#GoodCops #McResistance #ResistanceRises #TheResistance 2020Election capitalism crimes Climate Change Entertainment Environmental Flint Michigan Water Rape culture Sex Workers Rights Women's Rights

1/2/20 The Black Podcast With Wine Cellar Media

Rep. Barry Loudermilk Claims Trump Has Been Treated Worse Than Jesus

Video of Joe Biden Saying ‘Our European Culture’ Is ‘Not Imported from Some African Nation or Some Asian Nation’ Causes Controversy

1/9/2019

Rep. Dan Kildee (D-Mich.) on Wednesday said that he did not believe the water in Flint, Mich., was safe enough to drink after the city’s water crisis but said he thought progress was being made.

“No, I don’t think we can trust it yet,” Kildee, whose district encompasses Flint, said to Hill.TV’s Buck Sexton and Krystal Ball on “Rising” when asked whether he thought the water in Flint was safe.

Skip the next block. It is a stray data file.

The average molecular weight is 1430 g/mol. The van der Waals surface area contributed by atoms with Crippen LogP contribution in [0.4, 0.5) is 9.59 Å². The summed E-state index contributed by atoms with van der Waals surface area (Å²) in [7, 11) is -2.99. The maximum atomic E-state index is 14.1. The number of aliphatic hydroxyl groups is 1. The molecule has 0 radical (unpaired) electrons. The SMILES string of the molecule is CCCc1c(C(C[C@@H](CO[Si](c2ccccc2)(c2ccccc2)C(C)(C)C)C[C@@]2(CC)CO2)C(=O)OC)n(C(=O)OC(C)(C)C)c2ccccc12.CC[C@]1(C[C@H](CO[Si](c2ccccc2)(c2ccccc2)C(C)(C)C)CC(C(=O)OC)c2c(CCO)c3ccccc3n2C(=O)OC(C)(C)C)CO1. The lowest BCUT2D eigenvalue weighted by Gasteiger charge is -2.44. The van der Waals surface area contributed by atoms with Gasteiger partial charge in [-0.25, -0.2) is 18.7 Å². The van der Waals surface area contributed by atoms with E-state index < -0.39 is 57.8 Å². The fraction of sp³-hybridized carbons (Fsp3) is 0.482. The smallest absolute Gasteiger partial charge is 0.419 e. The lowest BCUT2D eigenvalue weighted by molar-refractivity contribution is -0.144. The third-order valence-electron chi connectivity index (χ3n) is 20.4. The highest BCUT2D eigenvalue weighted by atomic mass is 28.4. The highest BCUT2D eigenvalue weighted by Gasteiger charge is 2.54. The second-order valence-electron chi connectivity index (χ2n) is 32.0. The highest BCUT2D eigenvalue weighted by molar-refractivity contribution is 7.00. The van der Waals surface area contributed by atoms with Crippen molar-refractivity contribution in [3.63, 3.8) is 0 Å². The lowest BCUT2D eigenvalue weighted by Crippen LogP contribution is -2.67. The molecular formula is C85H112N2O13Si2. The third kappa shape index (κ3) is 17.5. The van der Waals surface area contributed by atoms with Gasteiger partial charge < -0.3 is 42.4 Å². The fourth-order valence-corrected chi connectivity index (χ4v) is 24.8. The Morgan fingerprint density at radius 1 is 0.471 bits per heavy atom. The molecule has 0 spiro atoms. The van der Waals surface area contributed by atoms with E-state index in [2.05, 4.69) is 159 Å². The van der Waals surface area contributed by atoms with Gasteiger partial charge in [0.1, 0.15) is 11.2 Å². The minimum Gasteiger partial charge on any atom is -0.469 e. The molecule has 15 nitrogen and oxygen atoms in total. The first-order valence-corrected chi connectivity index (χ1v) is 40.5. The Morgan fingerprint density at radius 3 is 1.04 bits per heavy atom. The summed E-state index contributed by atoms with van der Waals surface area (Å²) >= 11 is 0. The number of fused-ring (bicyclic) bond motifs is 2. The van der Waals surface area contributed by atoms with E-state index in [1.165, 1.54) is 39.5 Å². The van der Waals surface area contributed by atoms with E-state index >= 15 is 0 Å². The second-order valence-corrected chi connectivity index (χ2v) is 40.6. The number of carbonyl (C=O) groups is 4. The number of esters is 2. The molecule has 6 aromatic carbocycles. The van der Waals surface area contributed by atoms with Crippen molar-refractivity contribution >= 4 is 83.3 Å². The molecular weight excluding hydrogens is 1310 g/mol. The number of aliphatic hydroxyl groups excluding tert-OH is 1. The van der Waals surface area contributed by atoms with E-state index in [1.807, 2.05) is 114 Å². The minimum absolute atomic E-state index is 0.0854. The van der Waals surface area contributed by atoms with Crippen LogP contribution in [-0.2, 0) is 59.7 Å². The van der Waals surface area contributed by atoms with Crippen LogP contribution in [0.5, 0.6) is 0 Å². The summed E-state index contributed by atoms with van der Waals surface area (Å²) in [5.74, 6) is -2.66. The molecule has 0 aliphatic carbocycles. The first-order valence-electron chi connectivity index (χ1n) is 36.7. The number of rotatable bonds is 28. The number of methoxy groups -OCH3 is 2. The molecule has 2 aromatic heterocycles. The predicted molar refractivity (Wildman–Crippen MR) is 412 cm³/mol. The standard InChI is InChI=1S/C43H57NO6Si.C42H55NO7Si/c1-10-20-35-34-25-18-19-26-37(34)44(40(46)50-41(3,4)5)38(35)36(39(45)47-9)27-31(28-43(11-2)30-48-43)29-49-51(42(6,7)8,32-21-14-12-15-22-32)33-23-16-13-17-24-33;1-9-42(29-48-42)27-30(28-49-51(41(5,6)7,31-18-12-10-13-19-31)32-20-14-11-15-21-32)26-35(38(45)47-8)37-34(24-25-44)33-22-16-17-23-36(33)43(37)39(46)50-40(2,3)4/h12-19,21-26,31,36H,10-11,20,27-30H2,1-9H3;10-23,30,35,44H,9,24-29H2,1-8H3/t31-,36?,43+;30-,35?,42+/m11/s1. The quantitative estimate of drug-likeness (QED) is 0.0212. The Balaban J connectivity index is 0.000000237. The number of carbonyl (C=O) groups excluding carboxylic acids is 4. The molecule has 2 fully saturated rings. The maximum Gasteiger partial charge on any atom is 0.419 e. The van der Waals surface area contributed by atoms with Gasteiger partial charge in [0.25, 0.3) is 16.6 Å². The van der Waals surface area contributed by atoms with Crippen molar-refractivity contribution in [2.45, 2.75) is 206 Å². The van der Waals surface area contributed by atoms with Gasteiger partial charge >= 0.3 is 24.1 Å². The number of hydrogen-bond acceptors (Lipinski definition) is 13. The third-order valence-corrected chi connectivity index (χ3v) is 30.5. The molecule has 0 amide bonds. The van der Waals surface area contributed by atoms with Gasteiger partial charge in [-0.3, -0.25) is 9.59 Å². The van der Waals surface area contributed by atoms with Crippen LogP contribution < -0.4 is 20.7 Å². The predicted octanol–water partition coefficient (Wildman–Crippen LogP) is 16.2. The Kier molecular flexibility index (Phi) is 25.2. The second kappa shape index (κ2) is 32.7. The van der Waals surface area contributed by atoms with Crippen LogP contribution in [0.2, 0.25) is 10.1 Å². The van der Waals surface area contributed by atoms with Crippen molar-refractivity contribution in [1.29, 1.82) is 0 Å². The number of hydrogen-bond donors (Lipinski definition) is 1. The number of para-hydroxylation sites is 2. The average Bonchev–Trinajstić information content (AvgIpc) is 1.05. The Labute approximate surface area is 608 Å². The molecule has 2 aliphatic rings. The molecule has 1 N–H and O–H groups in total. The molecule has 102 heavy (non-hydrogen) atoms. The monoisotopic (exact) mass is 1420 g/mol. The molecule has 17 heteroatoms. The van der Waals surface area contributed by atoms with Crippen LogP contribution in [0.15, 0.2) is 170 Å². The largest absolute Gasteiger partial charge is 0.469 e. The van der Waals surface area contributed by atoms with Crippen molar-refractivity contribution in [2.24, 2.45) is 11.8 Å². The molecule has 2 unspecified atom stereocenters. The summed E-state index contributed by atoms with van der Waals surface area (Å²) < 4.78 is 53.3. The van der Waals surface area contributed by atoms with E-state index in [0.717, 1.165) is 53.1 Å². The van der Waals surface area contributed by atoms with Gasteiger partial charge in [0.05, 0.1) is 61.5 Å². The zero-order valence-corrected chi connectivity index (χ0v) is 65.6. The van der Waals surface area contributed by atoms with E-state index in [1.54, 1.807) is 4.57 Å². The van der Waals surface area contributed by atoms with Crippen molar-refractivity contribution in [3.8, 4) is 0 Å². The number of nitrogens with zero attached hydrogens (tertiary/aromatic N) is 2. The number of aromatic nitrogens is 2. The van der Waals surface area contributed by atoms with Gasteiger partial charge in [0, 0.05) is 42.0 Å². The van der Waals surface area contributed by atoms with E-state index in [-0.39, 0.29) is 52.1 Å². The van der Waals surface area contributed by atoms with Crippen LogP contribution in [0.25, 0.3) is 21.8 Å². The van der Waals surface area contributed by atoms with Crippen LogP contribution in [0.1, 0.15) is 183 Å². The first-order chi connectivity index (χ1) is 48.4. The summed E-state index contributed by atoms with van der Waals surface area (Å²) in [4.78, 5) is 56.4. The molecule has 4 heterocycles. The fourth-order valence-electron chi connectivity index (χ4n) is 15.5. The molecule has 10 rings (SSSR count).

“It is getting better, we have to acknowledge that,” he added.

Newark is ending its lead threat. Column ignored the facts. | Letters

Star-Ledger letters to the editor

Star-Ledger letters to the editor

Tom Moran’s editorial of Dec. 22 claims Newark Mayor Ras Baraka and Gov. Phil Murphy “underplayed the danger of Newark’s water crisis” and accuses them of “doctoring the results” of a recent filter testing report “to hide the danger.”

In making such inflammatory claims, Moran becomes another media member pushing the agenda of the National Resource Defense Council (NRDC), which arrogantly believes Newark can’t solve its water problem without them.

Moran blatantly takes up the NRDC cause. He advocates Newark should settle a lawsuit brought by the NRDC, to allow them to create “a blueprint” and “detailed protocols” for Newark’s lead abatement program.

But he ignores several key facts that prove Newark is doing just fine without them.

First, Newark’s lead-line replacement program, completely financed by the city, is moving at warp speed. Twenty or so crews are replacing 85 lines a day, and about 4,500 of the city’s 18,720 lead lines have already been ripped out and replaced. At this pace, the job will be completed 18 months from now. No city in America has ever replaced that bulk of lead lines as quickly and at no cost to residents, making it the model city for efficiently ending the lead threat.